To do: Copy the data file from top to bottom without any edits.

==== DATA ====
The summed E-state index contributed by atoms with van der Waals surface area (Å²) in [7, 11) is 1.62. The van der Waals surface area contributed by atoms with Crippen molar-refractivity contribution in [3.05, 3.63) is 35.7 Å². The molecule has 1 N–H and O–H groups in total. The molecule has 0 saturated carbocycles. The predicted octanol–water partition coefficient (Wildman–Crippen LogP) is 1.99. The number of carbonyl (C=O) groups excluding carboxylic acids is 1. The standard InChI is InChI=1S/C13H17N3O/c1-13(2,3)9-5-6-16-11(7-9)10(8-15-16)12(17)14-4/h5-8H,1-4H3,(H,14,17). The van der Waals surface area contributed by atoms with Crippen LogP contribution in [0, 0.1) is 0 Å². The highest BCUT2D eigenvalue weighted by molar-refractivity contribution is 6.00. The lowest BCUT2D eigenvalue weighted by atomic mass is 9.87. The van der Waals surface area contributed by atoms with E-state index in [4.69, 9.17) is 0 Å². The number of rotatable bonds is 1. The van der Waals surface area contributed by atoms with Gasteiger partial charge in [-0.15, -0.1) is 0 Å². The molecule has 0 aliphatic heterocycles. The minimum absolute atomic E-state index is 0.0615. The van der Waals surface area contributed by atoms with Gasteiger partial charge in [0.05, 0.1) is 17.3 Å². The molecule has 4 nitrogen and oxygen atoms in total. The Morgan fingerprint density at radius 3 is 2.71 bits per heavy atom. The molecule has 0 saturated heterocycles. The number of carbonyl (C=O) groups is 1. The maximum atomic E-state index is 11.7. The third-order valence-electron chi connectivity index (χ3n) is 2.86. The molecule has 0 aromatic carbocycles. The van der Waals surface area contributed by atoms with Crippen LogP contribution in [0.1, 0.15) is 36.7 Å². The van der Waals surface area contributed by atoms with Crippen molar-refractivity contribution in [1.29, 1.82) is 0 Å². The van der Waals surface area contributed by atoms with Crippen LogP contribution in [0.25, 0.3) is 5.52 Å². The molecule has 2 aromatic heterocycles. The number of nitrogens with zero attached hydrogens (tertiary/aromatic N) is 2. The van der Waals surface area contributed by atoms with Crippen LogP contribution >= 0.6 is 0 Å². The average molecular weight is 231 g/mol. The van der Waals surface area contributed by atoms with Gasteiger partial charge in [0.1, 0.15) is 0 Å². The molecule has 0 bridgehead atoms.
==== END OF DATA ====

The summed E-state index contributed by atoms with van der Waals surface area (Å²) in [7, 11) is 1.62. The van der Waals surface area contributed by atoms with Crippen molar-refractivity contribution in [3.05, 3.63) is 35.7 Å². The molecule has 1 N–H and O–H groups in total. The molecule has 0 saturated carbocycles. The predicted octanol–water partition coefficient (Wildman–Crippen LogP) is 1.99. The number of carbonyl (C=O) groups excluding carboxylic acids is 1. The standard InChI is InChI=1S/C13H17N3O/c1-13(2,3)9-5-6-16-11(7-9)10(8-15-16)12(17)14-4/h5-8H,1-4H3,(H,14,17). The van der Waals surface area contributed by atoms with Crippen LogP contribution in [0, 0.1) is 0 Å². The highest BCUT2D eigenvalue weighted by molar-refractivity contribution is 6.00. The lowest BCUT2D eigenvalue weighted by atomic mass is 9.87. The van der Waals surface area contributed by atoms with E-state index in [4.69, 9.17) is 0 Å². The number of rotatable bonds is 1. The van der Waals surface area contributed by atoms with Gasteiger partial charge in [-0.15, -0.1) is 0 Å². The molecule has 0 aliphatic heterocycles. The minimum absolute atomic E-state index is 0.0615. The van der Waals surface area contributed by atoms with Gasteiger partial charge in [0.05, 0.1) is 17.3 Å². The molecule has 4 nitrogen and oxygen atoms in total. The Morgan fingerprint density at radius 3 is 2.71 bits per heavy atom. The molecule has 0 saturated heterocycles. The number of carbonyl (C=O) groups is 1. The maximum atomic E-state index is 11.7. The third-order valence-electron chi connectivity index (χ3n) is 2.86. The molecule has 0 aromatic carbocycles. The van der Waals surface area contributed by atoms with Crippen LogP contribution in [0.1, 0.15) is 36.7 Å². The van der Waals surface area contributed by atoms with Crippen molar-refractivity contribution in [1.29, 1.82) is 0 Å². The van der Waals surface area contributed by atoms with Crippen LogP contribution in [0.25, 0.3) is 5.52 Å². The molecule has 2 aromatic heterocycles. The number of nitrogens with zero attached hydrogens (tertiary/aromatic N) is 2. The van der Waals surface area contributed by atoms with Crippen LogP contribution >= 0.6 is 0 Å². The average molecular weight is 231 g/mol. The van der Waals surface area contributed by atoms with Gasteiger partial charge in [0.1, 0.15) is 0 Å². The molecule has 0 bridgehead atoms.